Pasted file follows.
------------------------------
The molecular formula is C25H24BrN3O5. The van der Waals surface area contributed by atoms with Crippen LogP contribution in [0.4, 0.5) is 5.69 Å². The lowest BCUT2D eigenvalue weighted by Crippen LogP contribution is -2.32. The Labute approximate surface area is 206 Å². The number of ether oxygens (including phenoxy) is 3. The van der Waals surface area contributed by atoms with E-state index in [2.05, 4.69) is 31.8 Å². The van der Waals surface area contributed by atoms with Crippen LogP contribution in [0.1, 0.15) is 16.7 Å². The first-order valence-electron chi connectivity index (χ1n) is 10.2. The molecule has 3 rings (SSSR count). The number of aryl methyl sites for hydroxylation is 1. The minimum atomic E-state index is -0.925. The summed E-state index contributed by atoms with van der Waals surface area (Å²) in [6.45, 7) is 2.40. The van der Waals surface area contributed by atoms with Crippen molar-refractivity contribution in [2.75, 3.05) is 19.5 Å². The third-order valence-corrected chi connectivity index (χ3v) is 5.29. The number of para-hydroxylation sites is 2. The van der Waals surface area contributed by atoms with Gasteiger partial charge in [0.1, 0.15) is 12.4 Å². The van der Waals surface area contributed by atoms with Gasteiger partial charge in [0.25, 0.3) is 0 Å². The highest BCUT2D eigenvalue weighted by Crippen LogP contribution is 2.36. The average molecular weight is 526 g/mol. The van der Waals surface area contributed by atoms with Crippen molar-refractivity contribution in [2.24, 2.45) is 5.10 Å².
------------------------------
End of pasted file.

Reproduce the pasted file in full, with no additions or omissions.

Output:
The molecular formula is C25H24BrN3O5. The van der Waals surface area contributed by atoms with Crippen LogP contribution in [0.4, 0.5) is 5.69 Å². The lowest BCUT2D eigenvalue weighted by Crippen LogP contribution is -2.32. The Labute approximate surface area is 206 Å². The number of ether oxygens (including phenoxy) is 3. The van der Waals surface area contributed by atoms with E-state index in [2.05, 4.69) is 31.8 Å². The van der Waals surface area contributed by atoms with Crippen LogP contribution in [0.1, 0.15) is 16.7 Å². The first-order valence-electron chi connectivity index (χ1n) is 10.2. The molecule has 3 rings (SSSR count). The number of aryl methyl sites for hydroxylation is 1. The minimum atomic E-state index is -0.925. The summed E-state index contributed by atoms with van der Waals surface area (Å²) in [6.45, 7) is 2.40. The van der Waals surface area contributed by atoms with Crippen molar-refractivity contribution in [2.75, 3.05) is 19.5 Å². The third-order valence-corrected chi connectivity index (χ3v) is 5.29. The number of para-hydroxylation sites is 2. The van der Waals surface area contributed by atoms with Gasteiger partial charge in [0.1, 0.15) is 12.4 Å². The van der Waals surface area contributed by atoms with Gasteiger partial charge in [0.25, 0.3) is 0 Å². The highest BCUT2D eigenvalue weighted by Crippen LogP contribution is 2.36. The average molecular weight is 526 g/mol. The van der Waals surface area contributed by atoms with Crippen molar-refractivity contribution in [2.24, 2.45) is 5.10 Å².